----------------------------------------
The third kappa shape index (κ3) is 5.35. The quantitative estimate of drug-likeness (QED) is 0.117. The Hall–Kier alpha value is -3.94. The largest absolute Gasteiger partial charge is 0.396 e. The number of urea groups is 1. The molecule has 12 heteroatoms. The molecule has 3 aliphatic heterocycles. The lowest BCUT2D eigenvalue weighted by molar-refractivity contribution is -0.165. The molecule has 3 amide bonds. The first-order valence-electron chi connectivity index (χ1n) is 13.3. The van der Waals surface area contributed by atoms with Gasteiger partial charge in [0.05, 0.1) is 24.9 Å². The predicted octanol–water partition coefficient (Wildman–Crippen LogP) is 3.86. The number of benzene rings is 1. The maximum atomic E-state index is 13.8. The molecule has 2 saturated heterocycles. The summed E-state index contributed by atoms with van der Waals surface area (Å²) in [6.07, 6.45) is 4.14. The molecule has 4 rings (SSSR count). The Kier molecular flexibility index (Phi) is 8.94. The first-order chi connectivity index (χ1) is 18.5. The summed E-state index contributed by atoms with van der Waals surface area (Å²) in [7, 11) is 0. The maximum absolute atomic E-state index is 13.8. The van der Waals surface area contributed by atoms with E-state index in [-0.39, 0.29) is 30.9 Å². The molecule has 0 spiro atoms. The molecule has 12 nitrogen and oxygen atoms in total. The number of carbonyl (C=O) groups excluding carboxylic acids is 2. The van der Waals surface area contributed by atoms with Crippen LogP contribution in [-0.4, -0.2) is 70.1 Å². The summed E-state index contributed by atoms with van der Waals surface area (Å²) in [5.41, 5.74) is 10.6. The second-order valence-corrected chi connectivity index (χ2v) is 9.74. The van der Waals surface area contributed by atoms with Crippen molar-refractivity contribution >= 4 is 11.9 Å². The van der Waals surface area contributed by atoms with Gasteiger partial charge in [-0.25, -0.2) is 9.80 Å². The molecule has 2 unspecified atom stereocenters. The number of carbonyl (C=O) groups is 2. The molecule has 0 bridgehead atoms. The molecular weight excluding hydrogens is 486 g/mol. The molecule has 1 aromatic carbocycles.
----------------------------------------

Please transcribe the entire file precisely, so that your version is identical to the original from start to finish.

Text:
The third kappa shape index (κ3) is 5.35. The quantitative estimate of drug-likeness (QED) is 0.117. The Hall–Kier alpha value is -3.94. The largest absolute Gasteiger partial charge is 0.396 e. The number of urea groups is 1. The molecule has 12 heteroatoms. The molecule has 3 aliphatic heterocycles. The lowest BCUT2D eigenvalue weighted by molar-refractivity contribution is -0.165. The molecule has 3 amide bonds. The first-order valence-electron chi connectivity index (χ1n) is 13.3. The van der Waals surface area contributed by atoms with Gasteiger partial charge in [0.05, 0.1) is 24.9 Å². The predicted octanol–water partition coefficient (Wildman–Crippen LogP) is 3.86. The number of benzene rings is 1. The maximum atomic E-state index is 13.8. The molecule has 2 saturated heterocycles. The summed E-state index contributed by atoms with van der Waals surface area (Å²) in [6.07, 6.45) is 4.14. The molecule has 4 rings (SSSR count). The Kier molecular flexibility index (Phi) is 8.94. The first-order chi connectivity index (χ1) is 18.5. The summed E-state index contributed by atoms with van der Waals surface area (Å²) in [7, 11) is 0. The maximum absolute atomic E-state index is 13.8. The van der Waals surface area contributed by atoms with E-state index in [-0.39, 0.29) is 30.9 Å². The molecule has 0 spiro atoms. The molecule has 12 nitrogen and oxygen atoms in total. The number of carbonyl (C=O) groups excluding carboxylic acids is 2. The van der Waals surface area contributed by atoms with Crippen LogP contribution in [-0.4, -0.2) is 70.1 Å². The summed E-state index contributed by atoms with van der Waals surface area (Å²) in [5.41, 5.74) is 10.6. The second-order valence-corrected chi connectivity index (χ2v) is 9.74. The van der Waals surface area contributed by atoms with Crippen molar-refractivity contribution >= 4 is 11.9 Å². The van der Waals surface area contributed by atoms with Gasteiger partial charge in [-0.25, -0.2) is 9.80 Å². The molecule has 2 unspecified atom stereocenters. The number of carbonyl (C=O) groups is 2. The molecule has 0 bridgehead atoms. The molecular weight excluding hydrogens is 486 g/mol. The molecule has 1 aromatic carbocycles.